• This affirms that they are illegal, but I think the asker might be confused about why they're illegal. "What laws can the settlements be taken to break?" and "believe that no land should have ever been conceded to the Palestinian authorities", and this post doesn't appear to actually answer any of those questions :( Nov 1, 2023 at 16:22
  • Wrt "What laws can the settlements be taken to break?" I hoped to answer that with "violation of international humanitarian law, Israel's obligation as the occupying Power according to the Fourth Geneva Convention, and previous resolutions". The statements about the beliefs of anyone are not legal questions. The question of the history of private/public land ownership in the region is complex, I am unable to appropriately discuss it and AIUI pretty irrelevant to the legal question.
    – User65535
    Nov 1, 2023 at 16:53

Re: "What was the previous status or ownership of most of that land? That they are described as settlements suggests to me that they were previously unsettled."

Palestinian villages are in valley bottoms, as they have always been, since that's where the water is in an arid region, and you won't build homes elsewhere without modern pumps and water infrastructure.

Settlers construct settlements on hilltops, like European castles of old: Settlement so yes, it's usually "unsettled", but previously used communally for sheep grazing.

The infrastructure to service the settlements, like roads(which only settlers are allowed to travel on), power lines, etc. necessarily has to go through the valley bottoms where the Palestinians live/farm: Settlement road And that land is just expropriated for the settlements. Israeli source: https://www.haaretz.com/israel-news/2018-09-05/ty-article/.premium/israel-admits-to-top-court-we-paved-road-on-private-palestinian-land

The article talks about a specific case, but that pattern is common practice throughout the West Bank.

  • 6
    This is a useful comment, but doesn't address the legality under international law.
    – gerrit
    Nov 1, 2023 at 8:04
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    In addition to the main question, the author explicitly asked "what territory or jurisdiction do the settlements come under?" and "What was the previous status or ownership of most of that land? That they are described as settlements suggests to me that they were previously unsettled." I'm explicitly answering the second sub-question.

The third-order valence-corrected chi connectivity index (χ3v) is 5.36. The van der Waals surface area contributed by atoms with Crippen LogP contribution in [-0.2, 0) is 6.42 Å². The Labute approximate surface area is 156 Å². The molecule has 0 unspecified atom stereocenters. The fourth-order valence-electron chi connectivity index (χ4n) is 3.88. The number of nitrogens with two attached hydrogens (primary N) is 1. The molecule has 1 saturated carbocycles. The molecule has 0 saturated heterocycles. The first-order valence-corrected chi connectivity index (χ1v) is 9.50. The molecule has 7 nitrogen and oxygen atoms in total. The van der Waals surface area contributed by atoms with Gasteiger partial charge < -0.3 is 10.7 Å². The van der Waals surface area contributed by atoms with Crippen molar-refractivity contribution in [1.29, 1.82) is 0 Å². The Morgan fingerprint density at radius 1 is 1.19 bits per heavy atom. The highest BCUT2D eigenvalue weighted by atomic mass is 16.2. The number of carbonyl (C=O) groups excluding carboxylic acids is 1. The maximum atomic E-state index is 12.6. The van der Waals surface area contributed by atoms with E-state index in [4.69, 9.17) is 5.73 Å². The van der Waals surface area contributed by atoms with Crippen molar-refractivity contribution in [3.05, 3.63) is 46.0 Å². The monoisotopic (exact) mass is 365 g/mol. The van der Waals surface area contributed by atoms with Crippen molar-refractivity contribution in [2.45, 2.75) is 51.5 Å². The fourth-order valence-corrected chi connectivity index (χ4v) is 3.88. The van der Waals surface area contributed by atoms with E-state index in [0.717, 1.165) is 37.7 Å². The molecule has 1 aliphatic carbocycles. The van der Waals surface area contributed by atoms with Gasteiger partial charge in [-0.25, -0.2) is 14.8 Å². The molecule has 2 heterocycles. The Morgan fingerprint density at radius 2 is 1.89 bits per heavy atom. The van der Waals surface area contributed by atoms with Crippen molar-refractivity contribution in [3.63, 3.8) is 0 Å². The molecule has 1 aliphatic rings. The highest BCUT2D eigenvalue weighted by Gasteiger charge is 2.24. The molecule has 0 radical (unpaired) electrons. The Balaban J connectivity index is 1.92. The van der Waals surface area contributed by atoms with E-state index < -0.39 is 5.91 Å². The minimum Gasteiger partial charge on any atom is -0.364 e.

– Eugene
    Nov 1, 2023 at 9:00
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    @Jen It is neither a reasonable approach, nor the "way SE is supposed to work." One question, one answer. If you have a second question, ask a second question, don't add it to the first one. This question is a prime example of why that rule is in place. Now, SeekingAnswers can't select the 'best' answer because two answers each answer part of their question.
    – CGCampbell
    Nov 1, 2023 at 16:03

"Settlements" are enclaves in the West Bank. The West Bank (of the Jordan River) was seized by Israel from Jordan after Jordan attacked Israel during the Six-Day War in 1967. Settlements are legal in the way that countries get to set the laws that are in effect in their own country. While the international community considers the West Bank to be occupied territory, Israel has basically declared it their sovereign territory by their actions, and short of war, there is no way to force Israel to give it up.

  • Both "occupied" and "disputed" imply that Israel claims authority over the territory, so I don't see a problem with that statement.
    – yyny
    Nov 1, 2023 at 9:28
  • @herisson, their action make it clear
    – Tiger Guy
    Nov 1, 2023 at 13:29
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    @herisson I use the definition "supreme authority within a territory" as well, which is why I consider the statement accurate. The permanence of the claim is not relevant. If Israel disputes, occupates, or exercises control over a territory, then they are by definition declaring it sovereign.
    – yyny
    Nov 1, 2023 at 13:43